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Polluting industries as climate protagonists: cap and trade and the problem of business preferences


  • Grumbach Jacob M.

    () (Department of Political Science, University of California, Berkeley, CA, USA)


In the US, the failure of climate legislation and the implementation of EPA rules are the subject of intense scholarly and public debate. However, the debate has not investigated – and at times has further obfuscated – the preferences and expected tactics of industry stakeholders. Scholars of management and regulation argue that firms’ profit motives can be aligned with socially beneficial outcomes, but they assume that firms prefer market-based regulation over the status quo. Correspondingly, corporate stakeholders have been portrayed as protagonists in campaigns for climate legislation. In a case study of the cap and trade fight during 2009 and 2010, I find that industry stakeholders primarily mobilized to maintain the status quo, but simultaneously joined the cap and trade coalition in order to favorably shape potentially inevitable climate legislation. The case underlines the importance of deeper investigation of business preferences and provides evidence for theories that prioritize power resources and the structural power of business.

Suggested Citation

  • Grumbach Jacob M., 2015. "Polluting industries as climate protagonists: cap and trade and the problem of business preferences," Business and Politics, De Gruyter, vol. 17(4), pages 633-659, December.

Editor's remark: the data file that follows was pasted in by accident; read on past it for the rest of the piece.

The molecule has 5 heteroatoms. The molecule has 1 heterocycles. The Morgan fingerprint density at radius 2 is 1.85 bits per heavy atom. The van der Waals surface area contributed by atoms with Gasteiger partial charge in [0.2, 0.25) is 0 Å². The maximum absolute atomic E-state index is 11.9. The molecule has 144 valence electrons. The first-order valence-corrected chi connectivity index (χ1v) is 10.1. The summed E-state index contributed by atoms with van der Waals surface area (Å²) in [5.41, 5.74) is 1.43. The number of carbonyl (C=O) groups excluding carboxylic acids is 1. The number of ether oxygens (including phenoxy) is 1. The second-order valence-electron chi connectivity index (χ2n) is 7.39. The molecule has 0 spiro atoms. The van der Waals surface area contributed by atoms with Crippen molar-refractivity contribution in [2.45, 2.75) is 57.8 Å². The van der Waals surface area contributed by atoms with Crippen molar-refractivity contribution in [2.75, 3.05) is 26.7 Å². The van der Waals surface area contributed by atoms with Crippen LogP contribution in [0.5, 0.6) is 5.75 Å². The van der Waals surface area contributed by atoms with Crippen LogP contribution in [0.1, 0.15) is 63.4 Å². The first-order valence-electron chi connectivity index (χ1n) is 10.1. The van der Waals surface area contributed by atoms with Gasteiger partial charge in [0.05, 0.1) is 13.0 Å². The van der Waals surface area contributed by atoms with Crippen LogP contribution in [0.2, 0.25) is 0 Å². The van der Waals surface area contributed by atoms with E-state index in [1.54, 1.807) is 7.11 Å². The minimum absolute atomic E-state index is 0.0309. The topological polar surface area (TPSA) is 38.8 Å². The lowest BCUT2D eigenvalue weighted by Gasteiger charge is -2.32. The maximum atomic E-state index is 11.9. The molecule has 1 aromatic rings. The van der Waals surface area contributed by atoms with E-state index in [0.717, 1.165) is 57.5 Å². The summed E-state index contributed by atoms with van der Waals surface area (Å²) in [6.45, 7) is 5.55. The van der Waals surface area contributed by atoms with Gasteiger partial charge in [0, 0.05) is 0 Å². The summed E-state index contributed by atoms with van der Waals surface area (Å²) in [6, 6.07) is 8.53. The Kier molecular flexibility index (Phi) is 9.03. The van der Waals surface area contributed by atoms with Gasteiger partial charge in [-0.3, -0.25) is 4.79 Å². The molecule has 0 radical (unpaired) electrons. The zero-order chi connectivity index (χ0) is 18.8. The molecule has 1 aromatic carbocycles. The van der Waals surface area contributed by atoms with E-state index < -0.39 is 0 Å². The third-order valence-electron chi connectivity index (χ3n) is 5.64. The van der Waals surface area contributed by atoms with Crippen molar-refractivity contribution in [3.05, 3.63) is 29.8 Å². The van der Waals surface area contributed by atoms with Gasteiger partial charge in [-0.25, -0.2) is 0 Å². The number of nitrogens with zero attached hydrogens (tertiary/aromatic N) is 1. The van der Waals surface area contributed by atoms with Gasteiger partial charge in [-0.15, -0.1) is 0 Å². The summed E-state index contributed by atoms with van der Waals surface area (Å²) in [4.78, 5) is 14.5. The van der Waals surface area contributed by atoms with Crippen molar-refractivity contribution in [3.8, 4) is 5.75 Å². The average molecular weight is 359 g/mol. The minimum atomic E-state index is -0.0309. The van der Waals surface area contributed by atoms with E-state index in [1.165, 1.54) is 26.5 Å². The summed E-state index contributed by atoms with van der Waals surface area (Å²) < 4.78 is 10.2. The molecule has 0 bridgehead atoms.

• Handle: RePEc:bpj:buspol:v:17:y:2015:i:4:p:633-659:n:5

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    References listed on IDEAS

    1. Michael I. Cragg & Yuyu Zhou & Kevin Gurney & Matthew E. Kahn, 2013. "Carbon Geography: The Political Economy Of Congressional Support For Legislation Intended To Mitigate Greenhouse Gas Production," Economic Inquiry, Western Economic Association International, vol. 51(2), pages 1640-1650, April.
    2. George J. Stigler, 1971. "The Theory of Economic Regulation," Bell Journal of Economics, The RAND Corporation, vol. 2(1), pages 3-21, Spring.
    3. Robert Boyer, 2005. "From shareholder value to CEO power: The paradox of the 1990s," PSE Working Papers halshs-00590848, HAL.
    4. Robert Boyer, 2005. "From shareholder value to CEO power: The paradox of the 1990s," Working Papers halshs-00590848, HAL.
    5. Robert Boyer, 2005. "From Shareholder Value to CEO Power: the Paradox of the 1990s," Post-Print halshs-00754109, HAL.
    6. Vormedal Irja, 2011. "From Foe to Friend? Business, the Tipping Point and U.S. Climate Politics," Business and Politics, De Gruyter, vol. 13(3), pages 1-31, October.
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